The Montreal Canadiens’ seemingly eternal pursuit of a number-one centre also exposes the fact that the team has lacked genuine playmakers for some time now. While the team has enjoyed a surplus of defensive-oriented centres, they’ve largely relied on wingers-turned-centres to provide offence. However, fitting wingers, with their shoot-first mentality, into the middle has left the Canadiens’ offence somewhat bereft of imagination and creativity.
To illustrate this point, of the forwards who donned the CH last season, only four individuals were at or above league average in terms of primary assists per 60 minutes of five-on-five ice time: Phillip Danault, Charles Hudon, Byron Froese, and the recently departed Alex Galchenyuk. Of these, only two — Danault and Hudon — met the criteria for both primary and secondary assists.
The addition of Max Domi (96th percentile primary assists/60, 49th percentile secondary assists/60) to replace Galchenyuk helps alleviate this particular issue, but more is required to bolster an offence which was more reliant on rush plays last season, with clear weaknesses in terms of setting up one-timers, dangerous passing plays, probing multi-pass plays, and low-to-high plays.
David Perron represents another possible solution to this problem. The Sherbrooke native experienced a resurgent season with the Vegas Golden Knights — his fifth team in four years — after being exposed by the St. Louis Blues in the expansion draft. Usually good for 15-20 goals and an equal number of assists, Perron saw his assists tally rise, to 50 (34 primary), resulting in a near point-per-game season of 66 points in 70 games.
The concern with such an outlier season (and a question that will be asked of more than one Golden Knight this off-season) is whether that year was a fluke.
For Perron, the underlying data would indicate otherwise. He has always been an exceptional playmaker, excelling at setting up one-timers (1TSA60, 1T60), putting pucks into and through the danger zones from down low (DZSA60, iDZ60), integrating himself into a play’s build-up sequence (BuildUp60), and just in general, making passes which lead to shot attempts and scoring chances (ixA60, SA60).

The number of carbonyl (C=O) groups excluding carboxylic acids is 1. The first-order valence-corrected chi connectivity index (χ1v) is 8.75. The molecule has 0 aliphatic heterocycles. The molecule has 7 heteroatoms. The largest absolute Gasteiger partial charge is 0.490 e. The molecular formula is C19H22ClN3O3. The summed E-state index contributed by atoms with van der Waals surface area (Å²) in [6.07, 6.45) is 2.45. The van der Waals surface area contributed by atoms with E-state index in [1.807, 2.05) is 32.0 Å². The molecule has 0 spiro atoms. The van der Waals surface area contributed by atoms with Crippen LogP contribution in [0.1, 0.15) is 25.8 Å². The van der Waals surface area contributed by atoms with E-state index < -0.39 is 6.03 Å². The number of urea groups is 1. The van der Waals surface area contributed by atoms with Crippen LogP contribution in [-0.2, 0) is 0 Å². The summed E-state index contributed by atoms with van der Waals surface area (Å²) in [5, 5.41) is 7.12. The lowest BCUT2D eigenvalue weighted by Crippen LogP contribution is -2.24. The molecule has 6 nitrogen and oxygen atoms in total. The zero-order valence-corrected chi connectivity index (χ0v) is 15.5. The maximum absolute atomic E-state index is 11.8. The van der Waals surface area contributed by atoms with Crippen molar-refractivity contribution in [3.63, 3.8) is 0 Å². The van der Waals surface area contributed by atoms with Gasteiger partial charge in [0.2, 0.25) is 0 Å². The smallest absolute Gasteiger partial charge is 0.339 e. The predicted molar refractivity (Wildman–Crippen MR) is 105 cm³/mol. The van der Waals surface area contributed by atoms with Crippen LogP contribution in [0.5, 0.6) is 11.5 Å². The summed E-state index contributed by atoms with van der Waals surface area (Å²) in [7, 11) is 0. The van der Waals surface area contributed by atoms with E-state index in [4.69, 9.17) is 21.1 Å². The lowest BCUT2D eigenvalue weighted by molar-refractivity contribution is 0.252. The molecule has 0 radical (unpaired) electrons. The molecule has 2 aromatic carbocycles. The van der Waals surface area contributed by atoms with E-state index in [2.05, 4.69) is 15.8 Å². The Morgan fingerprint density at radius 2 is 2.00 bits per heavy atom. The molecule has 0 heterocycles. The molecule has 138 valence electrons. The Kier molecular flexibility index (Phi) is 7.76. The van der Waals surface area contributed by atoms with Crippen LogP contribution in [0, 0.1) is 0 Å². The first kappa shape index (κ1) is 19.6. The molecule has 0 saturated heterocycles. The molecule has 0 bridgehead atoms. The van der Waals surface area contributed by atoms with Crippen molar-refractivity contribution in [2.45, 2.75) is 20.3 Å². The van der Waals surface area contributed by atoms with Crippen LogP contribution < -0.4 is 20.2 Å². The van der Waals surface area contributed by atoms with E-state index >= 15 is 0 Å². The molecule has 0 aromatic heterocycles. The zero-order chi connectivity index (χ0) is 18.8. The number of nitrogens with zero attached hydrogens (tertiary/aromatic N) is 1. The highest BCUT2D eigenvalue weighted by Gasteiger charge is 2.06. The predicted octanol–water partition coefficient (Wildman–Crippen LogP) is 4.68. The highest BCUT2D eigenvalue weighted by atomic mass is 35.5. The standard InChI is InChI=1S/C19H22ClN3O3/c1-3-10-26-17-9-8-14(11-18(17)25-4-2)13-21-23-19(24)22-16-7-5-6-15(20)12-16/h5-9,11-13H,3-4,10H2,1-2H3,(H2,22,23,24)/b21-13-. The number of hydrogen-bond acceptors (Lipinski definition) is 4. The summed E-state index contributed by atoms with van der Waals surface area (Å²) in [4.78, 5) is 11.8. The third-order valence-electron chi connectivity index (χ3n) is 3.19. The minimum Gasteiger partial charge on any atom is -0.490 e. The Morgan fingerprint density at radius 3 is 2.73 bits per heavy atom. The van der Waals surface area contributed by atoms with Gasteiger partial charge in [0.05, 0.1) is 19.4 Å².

In these aspects, his Vegas numbers are higher than his four-year average metrics, but certainly not by any amount that would classify Perron’s season as luck-driven.
So, what happened then?
One major difference between Perron’s 28-assist 2016-17 season with the Blues and his 50-assist 2017-18 season with the Golden Knights is that St. Louis deployed Perron as a defensive specialist (44% OZS) while Vegas gave him more offensive-zone starts (54% OZS). Another is that instead of Paul Stastny (18 goals) and Alex Steen (16 goals), Perron enjoyed the company of Erik Haula (29) and James Neal (25) instead.
The synergy between Perron, Haula, and Neal carried over onto the power play. In fact, much of Perron’s extra production came as a result of special-teams production. No wonder, given that, in contrast to Haula and Neal, his primary man-advantage partners in St. Louis were Robby Fabbri and Patrik Berglund.
This does not diminish Perron’s abilities. The world’s best playmakers still needs someone to put the puck in the net, after all. Indeed, Perron’s passing could liven up a Canadiens power play scheme which had generally fixated, almost predictably, on Shea Weber in recent years.
Perron took full advantage of a perfect storm situation in Vegas, one that will not necessarily be available to him in Montreal. His innate abilities will still make him a very useful player, but Marc Bergevin would likely need to provide him with the equivalent of Haula and Neal for Perron to hit near-PPG production for the second consecutive year.
An inability to reach the heights of 2017-18 for Perron won’t necessarily be reflective of the player’s value, but may cause public perception to sour. He will likely be paid according to his career season, and therefore would be expected to replicate it. Matt Cane’s salary projections indicate that Perron could be in line for a four-year, $6.5 to 7.0 million contract. It’s something that would immediately place a massive lightning rod for attention, especially in the Montreal market, on the winger’s back.
Ultimately, Perron is a highly useful player who may be simply too rich for the Canadiens. A contract in the $4 to 5 million range would help alleviate the pressure and expectations on Perron while saving cap space for the team, but given that this is the UFA’s best, and perhaps only, shot to truly cash in, a discount is probably too much to ask for or expect.
Player cards courtesy of HockeyViz. Passing data and team playing style data courtesy of Ryan Stimson, Corey Sznadjer, et al. Primary/secondary assist data courtesy of the SKATR Comparison Tool. Other data courtesy of Hockey Reference and Natural Stat Trick.